I add ginger as an extra health boost to the smoothie. I thought about adding chia seeds which seem to be popular but at 60kr for a small bag unless they are the elixir of life, I think I will give them a miss.

People often argue that fruit and veggies are expensive, especially here in Denmark, but the ingredients for a week’s worth (and more in the case of some ingredients) cost me 18kr per smoothie, which is pretty cheap for what you get, and you could half this cost by shopping smarter in places like Netto, Kiwi or Aldi (I’m lazy and use Nemlig.com).

Have you joined the green smoothie revolution yet?

*if you like my Kale sweatshirt mine is from Modcloth (currently out of stock there but available here) and apparently worn by Beyonce on a music video – I wonder if she’s into  green smoothies too?

For the love of porridge

Porridge is a big deal in Denmark – when you have a baby you are recommended to start weaning them with baby porridge and for adults there is a vast selection of porridge oats available in supermarkets – the oldest and most popular brand being Solgryn with its eye-catching red and yellow box which has hardly changed in design over the years. Porridge here is the real thing, no Ready Brek glow for the Danes!


There is even a cafe, Grød, (with an outlet in Torvehallerne) devoted to porridge of all kinds from traditional oats to millet and spelt. A friend of mine said the porridge she had at Grød was the best she had ever tasted outside Scotland – a compliment indeed.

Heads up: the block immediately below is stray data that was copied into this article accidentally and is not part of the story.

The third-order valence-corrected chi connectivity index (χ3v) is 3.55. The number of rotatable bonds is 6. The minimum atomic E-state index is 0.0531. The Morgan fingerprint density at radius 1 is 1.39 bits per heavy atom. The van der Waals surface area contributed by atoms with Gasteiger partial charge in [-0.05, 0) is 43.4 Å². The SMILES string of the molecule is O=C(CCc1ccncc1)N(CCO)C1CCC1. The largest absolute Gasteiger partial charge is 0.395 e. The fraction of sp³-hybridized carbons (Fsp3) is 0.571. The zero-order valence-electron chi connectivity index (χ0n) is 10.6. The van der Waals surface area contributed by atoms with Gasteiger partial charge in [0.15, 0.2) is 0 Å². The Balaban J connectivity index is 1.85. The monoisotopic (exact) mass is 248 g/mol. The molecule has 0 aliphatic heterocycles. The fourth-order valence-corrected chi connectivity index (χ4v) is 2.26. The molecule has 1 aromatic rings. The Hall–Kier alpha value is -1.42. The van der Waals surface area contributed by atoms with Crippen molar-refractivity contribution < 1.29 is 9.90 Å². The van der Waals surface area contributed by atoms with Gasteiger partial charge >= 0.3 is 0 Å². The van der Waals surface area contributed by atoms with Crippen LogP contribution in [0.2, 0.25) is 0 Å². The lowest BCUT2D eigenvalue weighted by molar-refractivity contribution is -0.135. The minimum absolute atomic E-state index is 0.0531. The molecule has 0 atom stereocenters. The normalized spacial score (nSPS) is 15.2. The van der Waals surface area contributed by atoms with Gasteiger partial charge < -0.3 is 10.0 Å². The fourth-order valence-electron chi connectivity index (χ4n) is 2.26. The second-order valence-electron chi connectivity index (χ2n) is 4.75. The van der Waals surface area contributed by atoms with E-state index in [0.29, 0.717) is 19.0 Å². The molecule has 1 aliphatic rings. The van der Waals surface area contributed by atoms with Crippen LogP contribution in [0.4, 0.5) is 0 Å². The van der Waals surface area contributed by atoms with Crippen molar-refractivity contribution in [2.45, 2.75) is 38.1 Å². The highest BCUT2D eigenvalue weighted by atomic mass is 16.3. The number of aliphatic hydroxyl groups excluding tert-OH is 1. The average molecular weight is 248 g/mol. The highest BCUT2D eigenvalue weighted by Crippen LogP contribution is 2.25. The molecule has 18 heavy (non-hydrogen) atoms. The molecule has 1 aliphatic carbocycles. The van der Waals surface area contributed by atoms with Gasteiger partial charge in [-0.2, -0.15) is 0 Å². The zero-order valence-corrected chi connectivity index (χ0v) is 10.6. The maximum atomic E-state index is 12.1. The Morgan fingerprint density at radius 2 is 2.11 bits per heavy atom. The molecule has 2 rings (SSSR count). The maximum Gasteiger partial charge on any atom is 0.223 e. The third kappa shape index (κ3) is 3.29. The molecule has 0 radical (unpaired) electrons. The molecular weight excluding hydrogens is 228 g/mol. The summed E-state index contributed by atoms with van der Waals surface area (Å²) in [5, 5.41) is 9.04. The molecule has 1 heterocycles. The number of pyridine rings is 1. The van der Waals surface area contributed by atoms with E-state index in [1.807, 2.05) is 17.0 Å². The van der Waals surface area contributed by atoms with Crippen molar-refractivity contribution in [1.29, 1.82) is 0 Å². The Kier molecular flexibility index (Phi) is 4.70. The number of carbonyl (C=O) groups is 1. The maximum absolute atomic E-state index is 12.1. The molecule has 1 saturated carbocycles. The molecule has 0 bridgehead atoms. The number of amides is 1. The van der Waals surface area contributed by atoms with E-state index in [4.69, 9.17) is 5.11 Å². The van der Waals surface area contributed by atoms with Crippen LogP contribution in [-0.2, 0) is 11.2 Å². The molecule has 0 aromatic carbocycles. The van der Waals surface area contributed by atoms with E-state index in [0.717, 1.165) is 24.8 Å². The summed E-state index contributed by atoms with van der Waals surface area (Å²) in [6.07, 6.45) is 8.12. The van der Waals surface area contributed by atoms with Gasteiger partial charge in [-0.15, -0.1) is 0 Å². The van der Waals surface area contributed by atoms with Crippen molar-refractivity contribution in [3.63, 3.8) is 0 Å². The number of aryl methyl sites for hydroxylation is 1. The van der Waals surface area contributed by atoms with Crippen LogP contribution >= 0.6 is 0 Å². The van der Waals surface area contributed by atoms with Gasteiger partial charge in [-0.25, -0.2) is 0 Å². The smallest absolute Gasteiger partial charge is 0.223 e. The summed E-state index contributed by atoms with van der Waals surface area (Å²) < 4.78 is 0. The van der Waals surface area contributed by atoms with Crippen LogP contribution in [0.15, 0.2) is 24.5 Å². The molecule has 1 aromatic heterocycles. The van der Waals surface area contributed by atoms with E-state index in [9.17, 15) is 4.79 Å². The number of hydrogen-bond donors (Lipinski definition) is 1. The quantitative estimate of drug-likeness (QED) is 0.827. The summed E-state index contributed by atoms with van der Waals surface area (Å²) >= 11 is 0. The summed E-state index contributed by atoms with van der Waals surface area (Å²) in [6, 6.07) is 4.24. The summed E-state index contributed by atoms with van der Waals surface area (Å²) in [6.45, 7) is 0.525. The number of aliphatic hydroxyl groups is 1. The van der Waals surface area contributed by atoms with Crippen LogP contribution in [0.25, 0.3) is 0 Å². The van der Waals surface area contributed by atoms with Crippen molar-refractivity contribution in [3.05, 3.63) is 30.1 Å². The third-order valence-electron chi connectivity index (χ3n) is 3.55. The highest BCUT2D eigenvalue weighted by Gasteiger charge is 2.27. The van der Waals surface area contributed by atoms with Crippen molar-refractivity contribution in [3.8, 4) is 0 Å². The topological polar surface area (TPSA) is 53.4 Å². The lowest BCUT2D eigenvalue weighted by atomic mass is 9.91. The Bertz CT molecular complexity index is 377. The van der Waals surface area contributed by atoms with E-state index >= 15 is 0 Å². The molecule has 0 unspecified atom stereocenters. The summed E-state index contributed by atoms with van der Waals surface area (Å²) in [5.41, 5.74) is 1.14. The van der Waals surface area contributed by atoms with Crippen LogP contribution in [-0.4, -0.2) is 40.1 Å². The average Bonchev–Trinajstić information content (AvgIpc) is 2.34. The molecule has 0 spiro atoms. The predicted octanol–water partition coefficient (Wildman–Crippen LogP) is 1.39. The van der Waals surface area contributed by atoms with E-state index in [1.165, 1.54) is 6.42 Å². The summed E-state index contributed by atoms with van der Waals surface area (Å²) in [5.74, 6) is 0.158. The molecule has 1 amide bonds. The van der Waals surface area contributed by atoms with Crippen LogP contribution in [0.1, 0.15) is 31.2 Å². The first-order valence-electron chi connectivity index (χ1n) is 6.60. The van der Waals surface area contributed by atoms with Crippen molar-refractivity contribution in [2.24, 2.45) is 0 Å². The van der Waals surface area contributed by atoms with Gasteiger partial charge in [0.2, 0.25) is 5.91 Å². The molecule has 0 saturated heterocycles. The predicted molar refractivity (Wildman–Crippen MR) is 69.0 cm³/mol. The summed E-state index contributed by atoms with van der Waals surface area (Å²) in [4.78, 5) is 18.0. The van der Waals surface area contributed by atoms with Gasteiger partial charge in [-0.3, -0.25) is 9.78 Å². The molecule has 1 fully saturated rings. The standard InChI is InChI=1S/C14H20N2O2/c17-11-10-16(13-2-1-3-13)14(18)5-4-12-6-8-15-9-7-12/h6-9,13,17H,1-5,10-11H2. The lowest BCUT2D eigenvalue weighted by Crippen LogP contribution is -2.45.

But what is it about porridge and Denmark (and indeed Scotland)? It can probably be traced back to Viking times. Vikings were big consumers of grains and also dairy products and of their two meals a day at least one was porridge. Before Industrialisation in the 1860s, porridge was still a very popular dish in Denmark and continued after that time.

Solgryn was first produced in 1898 and over the years has been advertised by a number of high profile Danish sports people, most recently Micheal Laudrup (I confess I had to Google him but then I know nothing about sport).

You can easily get your hands of porridge on the go here, MacDonalds offer it on their breakfast menu (which I have noticed are often very influenced by local tastes), you can get little pots from Grød at the 7Eleven which you just add water to.

As we move into the winter months, my magic porridge pot will certainly be getting some use. How about you, are you a true Viking porridge lover?